Pence to take hard line on Venezuela, promote trade - Taipei Times
Sat, Apr 14, 2018 - Page 1 News List

Pence to take hard line on Venezuela, promote trade

AP, WASHINGTON

Vice President Mike Pence, left, arrives for an event at the White House Rose Garden in Washington on Thursday.

Photo: Reuters

Filling in for his boss, US Vice President Mike Pence intends to promote the US as a steady trading partner and press Latin American partners to further isolate Venezuela during his weekend trip to Peru.

Pence was yesterday scheduled to depart for the Summit of the Americas in Lima, subbing for US President Donald Trump, who pulled out of his first planned visit to Latin America to manage the US response to an alleged chemical weapons attack on civilians in Syria.

In meetings with Latin American leaders, Pence is expected to promote good governance and democratic institutions, and urge allies to maintain pressure on Venezuelan President Nicolas Maduro.

The US has sanctioned Maduro and dozens of his top officials, accusing Venezuela of human rights abuses and sliding into a dictatorship.

With the White House’s encouragement, Maduro has been barred from the summit over his plans to hold a presidential election that the opposition is boycotting and many foreign governments consider a sham.

Shortly after arriving in Lima, Pence was to meet with Venezuelan opposition leaders.

The Trump administration is considering imposing an oil embargo on the OPEC nation.

Panama recently said it would pursue sanctions of its own — the first Latin American nation do so — by blacklisting dozens of Venezuelan officials from doing business in the Central American country.

Heritage Foundation senior policy analyst on Latin America and the Western Hemisphere Ana Quintana said Pence would seek to “continue the momentum” of US policy on Venezuela.

“The vast majority of the region’s democratic leaders have been so united on addressing the crisis,” she said.

Pence would likely also aim to counter China’s attempt to exert more economic influence in the Americas at a time when the Trump administration has been embroiled in a trade dispute with Beijing.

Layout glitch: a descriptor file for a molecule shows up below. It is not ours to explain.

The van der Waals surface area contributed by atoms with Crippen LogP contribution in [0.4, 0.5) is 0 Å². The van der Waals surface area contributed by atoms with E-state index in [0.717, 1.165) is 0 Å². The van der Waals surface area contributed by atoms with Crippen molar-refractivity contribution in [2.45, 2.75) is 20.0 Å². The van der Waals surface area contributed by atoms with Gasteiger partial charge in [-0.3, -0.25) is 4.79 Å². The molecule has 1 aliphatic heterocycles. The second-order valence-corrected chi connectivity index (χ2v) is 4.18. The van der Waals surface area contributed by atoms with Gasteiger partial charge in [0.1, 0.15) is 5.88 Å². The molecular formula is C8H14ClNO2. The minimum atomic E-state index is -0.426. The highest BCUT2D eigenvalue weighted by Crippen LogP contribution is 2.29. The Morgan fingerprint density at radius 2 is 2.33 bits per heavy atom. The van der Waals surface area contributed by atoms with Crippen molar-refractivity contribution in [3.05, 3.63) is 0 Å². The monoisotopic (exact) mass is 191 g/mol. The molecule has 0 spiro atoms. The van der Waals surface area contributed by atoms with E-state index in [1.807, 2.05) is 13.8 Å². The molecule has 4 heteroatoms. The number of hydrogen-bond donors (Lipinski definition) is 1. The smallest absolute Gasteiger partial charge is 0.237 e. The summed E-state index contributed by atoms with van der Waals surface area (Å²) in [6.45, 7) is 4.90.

White House officials said the vice president would emphasize the US as the “partner of choice” in Latin American trade, noting that nearly half of the US’ trade agreements are based in the Western Hemisphere.

Richard Feinberg, a senior fellow in the Latin America Initiative at the Brookings Institution, said it would be difficult for the US to make a case to become the “preferential trading partner” as Trump seeks to upend trade agreements.

“If it means reliable, predictable, Trump is the opposite,” Feinberg said. “If preferred means lowering trade barriers, Trump is the opposite of that. He’s talking about higher trade barriers and tariffs.”

Trump has long assailed the effect of the North American Free Trade Agreement on US workers and has insisted on a new round of negotiations between the US, Canada and Mexico on the deal.

Pence is planning to meet in Lima with Canadian Prime Minister Justin Trudeau, but the White House said no meetings were scheduled with members of the Mexican delegation.

Trump has over the past few weeks been pushing a tougher line on immigration and seeking stronger protections along the US-Mexican border.

The president’s recent tweets called on Mexico to halt “caravans” of migrants, many from Honduras, a message that Pence might be asked about in his discussions.

The vice president is to sit down with several Latin American leaders, including Chilean President Sebastian Pinera, Colombian President Juan Manuel Santos, Peruvian President Martin Vizcarra and Argentine President Mauricio Macri.

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